Ryan Church remains red-hot, against righties and lefties. He must like the month of April, because he started out similarly last season.

A little strange to see Gary Sheffield, instead of Ramon Castro, come in to pinch-hit for Brian Schneider. Seems like a waste to burn two players in one shot like that, especially in a close game where you might be going into extra innings.

Sean Green appeared in yet another ballgame. For those unaware, Green pitched very well for Seattle for the first half of 2008, then had a poor second half, and most people felt it was because of overuse. His arm action and mechanics certainly do not make him look durable. Green, Parnell, Feliciano, and Putz are on pace to appear in 121 games each this season.

The young Marlins look like they are finally starting to “get it”. If they can find one more solid bullpen guy — or a legit closer — they will be a serious playoff contender.

People love to bash Jorge Cantu for his poor fielding, but the guy made some really nice snares on hot smashes in the late innings. That man has no fear of the ball, that’s for certain.

Next Mets Game

The Mets and Marlins do it again, serving as the opening act to Flo Rida. You won’t see the first hour of the game, but can listen to it on WFAN or XM Radio. SNY coverage begins at 7:00 PM. Livan Hernandez makes his Mets debut against Ricky Nolasco, though there’s no guarantee that either pitcher will still be in the game by the time it is broadcast on your TV set.


2009 Fantasy Projections – First Base

Kingman was doing dual position eligibility before it was fashionable

Kingman was doing dual position eligibility before it was fashionable

My name is John and I regret nothing… Except for that last burrito.

When last we met, I was telling you that Ramon Castro was worth a buck and Ronny Paulino might be working in a car wash by mid-August. Only time will tell…

First Base Rankings

If you’re not getting Pujols, try to grab Gonzalez on the cheap. I think you’ll be overpaying for Howard, Berkman and Fielder, in most cases. Let me explain…

Albert Pujols (.320-35-120) – One of the few positions where there is no doubt about who is the best offensive player.

Ryan Howard (.250-40-120) – His BA leaves alot to be desired, but I think it may be higher. You can’t argue with his HR/RBI totals.

Adrian Gonzalez (.300-30-100) – The most underrated of this bunch. His HR/RBI totals have increased each of the past 3 seasons and he has hit around .279 or above in each of those years. If he brings his Petco numbers up (only .269 last season), he could challenge Howard for the #2 spot.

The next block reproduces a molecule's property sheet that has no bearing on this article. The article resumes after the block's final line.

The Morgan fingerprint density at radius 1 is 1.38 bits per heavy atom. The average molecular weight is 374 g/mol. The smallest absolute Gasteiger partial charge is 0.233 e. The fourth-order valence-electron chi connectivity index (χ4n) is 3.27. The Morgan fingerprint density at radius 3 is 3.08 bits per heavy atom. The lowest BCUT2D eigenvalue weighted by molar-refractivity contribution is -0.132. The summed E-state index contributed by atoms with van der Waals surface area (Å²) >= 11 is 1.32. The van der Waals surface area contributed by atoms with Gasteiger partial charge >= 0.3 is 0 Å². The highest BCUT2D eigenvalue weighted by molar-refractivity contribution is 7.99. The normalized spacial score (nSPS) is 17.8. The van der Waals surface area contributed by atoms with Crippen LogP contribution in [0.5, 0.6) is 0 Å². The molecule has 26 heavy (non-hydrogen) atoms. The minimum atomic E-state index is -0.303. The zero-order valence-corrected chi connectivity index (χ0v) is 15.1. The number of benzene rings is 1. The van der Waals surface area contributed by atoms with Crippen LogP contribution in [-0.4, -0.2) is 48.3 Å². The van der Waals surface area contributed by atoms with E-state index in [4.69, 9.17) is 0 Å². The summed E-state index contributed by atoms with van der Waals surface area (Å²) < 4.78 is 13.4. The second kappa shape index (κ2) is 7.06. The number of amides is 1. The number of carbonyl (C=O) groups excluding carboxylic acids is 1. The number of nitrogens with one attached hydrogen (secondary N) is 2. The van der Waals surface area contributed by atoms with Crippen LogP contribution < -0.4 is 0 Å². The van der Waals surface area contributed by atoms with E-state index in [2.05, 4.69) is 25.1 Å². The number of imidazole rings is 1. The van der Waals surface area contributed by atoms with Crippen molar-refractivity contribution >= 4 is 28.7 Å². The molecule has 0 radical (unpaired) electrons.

Lance Berkman (.310-25-95) – I’ve been waiting for Berkman to fall off for a couple of years – his HR totals have fallen three consecutive years but he’s still a solid pick. Houston’s lineup could hold down his RBI totals

Prince Fielder (.275-28-100) – People are still drafting Fielder with hopes that he will return to the 50 HR slugger he was in 2007. I think those numbers will prove to be a statistical outlier. You can count on Fielder for something in the .280-30-100 ballpark for years to come. In future drafts, he may be a steal at those numbers, but not this season.

Sleeper – James Loney (.310-18-100) – I absolutely love watching Loney hit. I’m not sure if he’ll ever be more than a 20HR guy, but he drives the ball well into the gaps and he is only 24. The Dodgers lineup could provide plenty of RBI opportunities, depending on Manny’s willingness to play and Torre’s willingness to put Loney into the #5 hole. If it all comes together for him, this could be his breakout season.

NL East

A much better crop of players than we saw in the NL East catcher rankings… However, two of my top five guys will start the season at different positions.

Ryan Howard (.250-40-120) – See above

Adam Dunn (.240-40-100) – I expect him to gain 1B eligibility in most leagues at some point. If you need another 1B to cover for him, take a shot on a guy like James Loney or even Nick Johnson.

Carlos Delgado (.260-30-100) – People were calling for Delgado to be cut in May 2008. By the end of the year, he was on fire. He’s still got some pop, but he’s old and he has lost batspeed. He could end up outperforming Ryan Howard or falling out of the top 5 in the NL East… I think his HR/RBI numbers will be fine, somewhere between ’07 and ’08. Get him if he falls on draft day.

Jorge Cantu (.275-25-90) – Another guy who should wind up playing 1B before too long. I’m not sold on him repeating last season’s numbers – and those numbers don’t make him a good choice at 1B, but if you get him late he could end up being a nice reserve player with dual position eligibility.

Sleeper: Nick Johnson (.280-10-65) – If Johnson stays healthy (unlikely), he could have a nice season, but he’s hardly worth considering in anything other than a deep NL-only league. He plays the game the right way and that should count for something, but it doesn’t. Oh well.